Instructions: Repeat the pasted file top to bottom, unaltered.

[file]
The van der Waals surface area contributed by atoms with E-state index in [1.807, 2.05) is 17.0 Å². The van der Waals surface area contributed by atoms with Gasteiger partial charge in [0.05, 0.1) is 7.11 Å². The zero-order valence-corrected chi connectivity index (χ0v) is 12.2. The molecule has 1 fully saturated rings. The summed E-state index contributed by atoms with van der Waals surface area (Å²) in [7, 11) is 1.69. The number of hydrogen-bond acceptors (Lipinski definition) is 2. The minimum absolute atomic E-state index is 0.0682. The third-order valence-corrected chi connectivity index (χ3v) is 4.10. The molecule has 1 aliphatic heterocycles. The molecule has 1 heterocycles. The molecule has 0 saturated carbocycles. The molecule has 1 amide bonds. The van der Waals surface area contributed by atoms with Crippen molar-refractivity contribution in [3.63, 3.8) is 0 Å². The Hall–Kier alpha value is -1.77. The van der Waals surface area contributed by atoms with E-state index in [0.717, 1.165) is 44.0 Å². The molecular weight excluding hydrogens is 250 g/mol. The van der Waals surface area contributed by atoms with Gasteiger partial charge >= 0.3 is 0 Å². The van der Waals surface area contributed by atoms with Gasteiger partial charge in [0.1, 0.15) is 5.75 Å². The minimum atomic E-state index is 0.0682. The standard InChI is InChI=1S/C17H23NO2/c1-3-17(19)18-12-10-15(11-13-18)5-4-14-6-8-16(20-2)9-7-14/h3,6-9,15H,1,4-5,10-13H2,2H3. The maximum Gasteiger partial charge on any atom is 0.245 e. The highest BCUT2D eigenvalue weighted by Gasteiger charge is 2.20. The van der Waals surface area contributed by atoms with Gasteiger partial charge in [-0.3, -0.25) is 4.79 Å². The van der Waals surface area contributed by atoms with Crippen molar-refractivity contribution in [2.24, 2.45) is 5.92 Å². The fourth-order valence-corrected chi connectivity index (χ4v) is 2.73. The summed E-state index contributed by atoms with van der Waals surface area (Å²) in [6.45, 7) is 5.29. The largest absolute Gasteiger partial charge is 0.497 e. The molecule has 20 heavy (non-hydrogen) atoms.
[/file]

The van der Waals surface area contributed by atoms with E-state index in [1.807, 2.05) is 17.0 Å². The van der Waals surface area contributed by atoms with Gasteiger partial charge in [0.05, 0.1) is 7.11 Å². The zero-order valence-corrected chi connectivity index (χ0v) is 12.2. The molecule has 1 fully saturated rings. The summed E-state index contributed by atoms with van der Waals surface area (Å²) in [7, 11) is 1.69. The number of hydrogen-bond acceptors (Lipinski definition) is 2. The minimum absolute atomic E-state index is 0.0682. The third-order valence-corrected chi connectivity index (χ3v) is 4.10. The molecule has 1 aliphatic heterocycles. The molecule has 1 heterocycles. The molecule has 0 saturated carbocycles. The molecule has 1 amide bonds. The van der Waals surface area contributed by atoms with Crippen molar-refractivity contribution in [3.63, 3.8) is 0 Å². The Hall–Kier alpha value is -1.77. The van der Waals surface area contributed by atoms with E-state index in [0.717, 1.165) is 44.0 Å². The molecular weight excluding hydrogens is 250 g/mol. The van der Waals surface area contributed by atoms with Gasteiger partial charge >= 0.3 is 0 Å². The van der Waals surface area contributed by atoms with Gasteiger partial charge in [0.1, 0.15) is 5.75 Å². The minimum atomic E-state index is 0.0682. The standard InChI is InChI=1S/C17H23NO2/c1-3-17(19)18-12-10-15(11-13-18)5-4-14-6-8-16(20-2)9-7-14/h3,6-9,15H,1,4-5,10-13H2,2H3. The maximum Gasteiger partial charge on any atom is 0.245 e. The highest BCUT2D eigenvalue weighted by Gasteiger charge is 2.20. The van der Waals surface area contributed by atoms with Gasteiger partial charge in [-0.3, -0.25) is 4.79 Å². The van der Waals surface area contributed by atoms with Crippen molar-refractivity contribution in [2.24, 2.45) is 5.92 Å². The fourth-order valence-corrected chi connectivity index (χ4v) is 2.73. The summed E-state index contributed by atoms with van der Waals surface area (Å²) in [6.45, 7) is 5.29. The largest absolute Gasteiger partial charge is 0.497 e. The molecule has 20 heavy (non-hydrogen) atoms.